Thanks to Dan Stowell, I have found an interesting book:

R. A. Bailey, Design of comparative experiments. Cambridge University Press, 2008.

The pre-print is here,

but I am definitely buying a copy.

Let’s have a first look at some of the formalization, as I consider whether it is equipped for describing evaluation in machine learning.

Here are some basic definitions, and notations

**experimental unit**: “the smallest unit to which a treatment is applied”**observational unit (plot)**: “the smallest unit on which a response will be measured”- The entire set of plots is notated \(\Omega\). The number of plots \(N := |\Omega|\).
**treatment**: “the entire description of what can be applied to an experimental unit”- The entire set of treatments is notated \(\mathcal{T}\). The number of treatments \(t := |\mathcal{T}|\)
**plot structure**: “meaningful ways of dividing up the set of plots”**treatment structure**: “meaningful ways of dividing up the set of treatments”**design**: “allocation of treatments to plots”.- The design is specified by a map of units to treatments, \(T : \Omega \to \mathcal{T}\)
**plan**or**layout**: “the design translated into actual plots”**response on a plot**: realization of a random variable.- “The response on plot \(\omega\) is the rv \(Y_\omega = Z_\omega + \tau_{T(\omega)}\) where \(\tau_{T(\omega)}\) is a constant, and \(Z_\omega\) is a rv.”

In the last bit, the linear model,

we want to recover \(\tau_{T(\omega)}\) from our observation \(Y_\omega\).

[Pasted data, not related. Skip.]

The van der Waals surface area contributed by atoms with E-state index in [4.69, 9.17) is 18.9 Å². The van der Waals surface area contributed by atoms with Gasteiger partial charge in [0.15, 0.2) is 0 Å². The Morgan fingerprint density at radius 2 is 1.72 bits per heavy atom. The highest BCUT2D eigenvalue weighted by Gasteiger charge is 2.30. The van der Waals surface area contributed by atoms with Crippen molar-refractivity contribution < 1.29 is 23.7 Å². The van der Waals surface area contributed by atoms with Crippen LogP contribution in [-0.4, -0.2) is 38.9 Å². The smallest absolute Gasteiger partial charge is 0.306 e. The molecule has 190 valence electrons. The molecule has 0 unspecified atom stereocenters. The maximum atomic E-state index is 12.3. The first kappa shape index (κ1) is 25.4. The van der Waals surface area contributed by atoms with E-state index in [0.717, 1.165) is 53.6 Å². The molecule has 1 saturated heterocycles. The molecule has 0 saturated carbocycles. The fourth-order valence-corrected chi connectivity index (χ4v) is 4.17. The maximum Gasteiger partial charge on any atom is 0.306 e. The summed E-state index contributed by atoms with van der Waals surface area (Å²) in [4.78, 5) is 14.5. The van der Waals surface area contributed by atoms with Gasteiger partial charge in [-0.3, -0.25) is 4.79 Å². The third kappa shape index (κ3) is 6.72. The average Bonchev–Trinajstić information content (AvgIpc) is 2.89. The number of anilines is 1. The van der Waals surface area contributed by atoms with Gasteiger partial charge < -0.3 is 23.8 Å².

This is the response of the unit to the treatment.

The \(Z_\omega\) includes measurement noise,

stuff that has to do with the plot, and so on.

Now, let’s try to apply these to a *real virtual* example, e.g., pattern recognition.

We may wish to answer the following question: “how well does system \(i\) detect the presence of human voice in my collection of \(N\) digital audio recordings?”

- experimental unit: collection
- observational unit: digital audio recording
- treatments: system \(i\), random system
- treatment and plot structure: N/A since we have digital samples
- design: each \(\omega \in \Omega\) mapped to both \(i\) and random system
- response on a plot: say \(i\) gives a number in \([0,1]\) denoting its confidence in its detection of human voice. If it is 1, then it is absolutely sure. The random system gives a number in \(\{0,1\}\) with some probability.

This reveals one major shortcoming: since we have assigned each unit to both treatments, we no longer have a function. Bailey writes,

Although we speak of allocating treatments to plots, mathematically the design is a function … Thus plot \(\omega\) is allocated treatment \(T(\omega)\). The function has to be this way round, because each plot can receive only one treatment.

Unlike in agriculture, digital signals can be replicated exactly. Treating one copy does not affect another copy. *We think. *

**So, big question: **

Does this mean the entire apparatus in Bailey’s book is inapplicable to evaluation in machine learning?

I don’t know this stuff inside out, but to put it in the framework I’d imagine it’s more like this: a “plot” is a place where you conduct a single atomic unit of the trial, and so a digital signal is not a plot. Rather, the digital signal is part of the treatment, to be fully crossed with the systems tested. Each “plot” is a piece of memory in your computer, perhaps, in which you will place a signal and then apply an algorithm.

You would need some way to specify that the digital signal is perfectly replicated in each of the plots where it’s used, i.e. there may be variance among signals but zero variance among copies of the signal.

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Yes, I think I figured it out in the shower this morning. So what that we have two plots that are identical in every relevant way? This does not mean we must give them the same identifier. So, I can define the design function as long as I specify as many plots as treatments. In my case above, the design maps one treatment to one plot, and the other to a copy plot.

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